Plants in dense mats, light green to yellowish, glossy. Stems to 2 cm, 1–3(–4) mm wide across leafy stem, prostrate, complanate-foliate or rarely somewhat julaceous. Leaves erect or spreading, sometimes secund with apices pointing toward substratum, imbricate or rarely distant, oblong-ovate or ovate-lanceolate, asymmetric, flat, often slightly undulate, 0.7–2.6 × 0.3–1.2 mm; margins plane or often narrowly recurved nearly to apex, entire or sometimes with few serrulations at apex; apex slender-acuminate, not abruptly contracted; costa ending just beyond leaf base or rarely with one branch to mid leaf, sometimes ecostate; alar cells rectangular, 40–100 × 9–29 µm, in 1–5 vertical rows, terminating in 1 cell at base, region triangular; medial laminal cells 96–168 × 4–10 µm. Specialized asexual reproduction usually present as propagula, 40–86 × 8–14 µm, of 3–6 cells borne in leaf axils. Sexual condition autoicous, usually fruiting. Seta orange-brown to red, 1–1.6 cm, straight or curved. Capsule erect to cernuous, light brown to orange-brown when mature, straight to arcuate, 0.5–2 × 0.4–0.7 mm, smooth when dry or rarely wrinkled at neck when arcuate; operculum conic to short-rostrate, 0.3–0.8 mm; endostome cilia 1–3, sometimes absent. Spores 9–14 µm.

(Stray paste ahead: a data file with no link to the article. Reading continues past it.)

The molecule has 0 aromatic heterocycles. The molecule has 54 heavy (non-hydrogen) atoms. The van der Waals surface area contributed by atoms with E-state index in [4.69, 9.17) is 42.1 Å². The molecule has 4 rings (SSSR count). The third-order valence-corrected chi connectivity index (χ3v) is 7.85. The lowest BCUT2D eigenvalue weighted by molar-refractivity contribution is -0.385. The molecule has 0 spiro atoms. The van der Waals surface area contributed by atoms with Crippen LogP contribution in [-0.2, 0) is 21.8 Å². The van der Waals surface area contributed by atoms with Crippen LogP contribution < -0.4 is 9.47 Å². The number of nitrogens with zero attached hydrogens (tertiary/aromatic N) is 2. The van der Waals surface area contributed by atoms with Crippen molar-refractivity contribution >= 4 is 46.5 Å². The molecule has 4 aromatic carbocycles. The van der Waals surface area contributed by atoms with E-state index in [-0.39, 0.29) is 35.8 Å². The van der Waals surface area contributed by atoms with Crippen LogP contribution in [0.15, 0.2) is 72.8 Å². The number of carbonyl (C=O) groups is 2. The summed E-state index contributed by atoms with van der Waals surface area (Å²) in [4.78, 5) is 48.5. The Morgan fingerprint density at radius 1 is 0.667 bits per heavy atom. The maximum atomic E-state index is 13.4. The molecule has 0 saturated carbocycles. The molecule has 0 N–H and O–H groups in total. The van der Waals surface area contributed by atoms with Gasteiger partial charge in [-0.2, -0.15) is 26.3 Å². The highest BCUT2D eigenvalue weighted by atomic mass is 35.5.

Phenology: Capsules mature summer.
Habitat: Coniferous woods on rotten logs, stumps, base of trees, humus, soil, overlying boulders and cliffs
Elevation: low to high elevations (100-3100 m)
Greenland, Alta., B.C., Man., N.B., Nfld. and Labr., N.W.T., N.S., Nunavut, Ont., P.E.I., Que., Yukon, Alaska, Calif., Colo., Conn., Idaho, Iowa, Maine, Mass., Mich., Minn., Mont., N.H., N.J., N.Mex., N.Y., N.C., Ohio, Oreg., Pa., Tenn., Vt., Va., Wash., W.Va., Wis., Europe, Asia.
Plagiothecium laetum has a history of being confused with P. denticulatum in North America (R. R. Ireland 1969b). Plagiothecium laetum can be distinguished by its small leaves, 0.7–2.6 mm, with narrow medial laminal cells, 4–10 µm, triangular decurrencies composed of rectangular cells, and usually smooth capsules; Plagiothecium denticulatum has larger leaves, 1.5–4 mm, broader medial cells, 12–21 µm, usually oval decurrencies composed of some oval cells, and capsules striate when dry. This treatment includes P. curvifolium in the synonymy of P. laetum. Plants referred to P. curvifolium have smooth, secund leaves pointing toward the substratum, decurrencies of 3–5 rows of cells, composed of rectangular cells mixed with some inflated, quadrate or spheric medial cells, and capsules usually cernuous and often arcuate. These characters do not always correlate, and the plants seem best considered environmental forms of the variable P. laetum.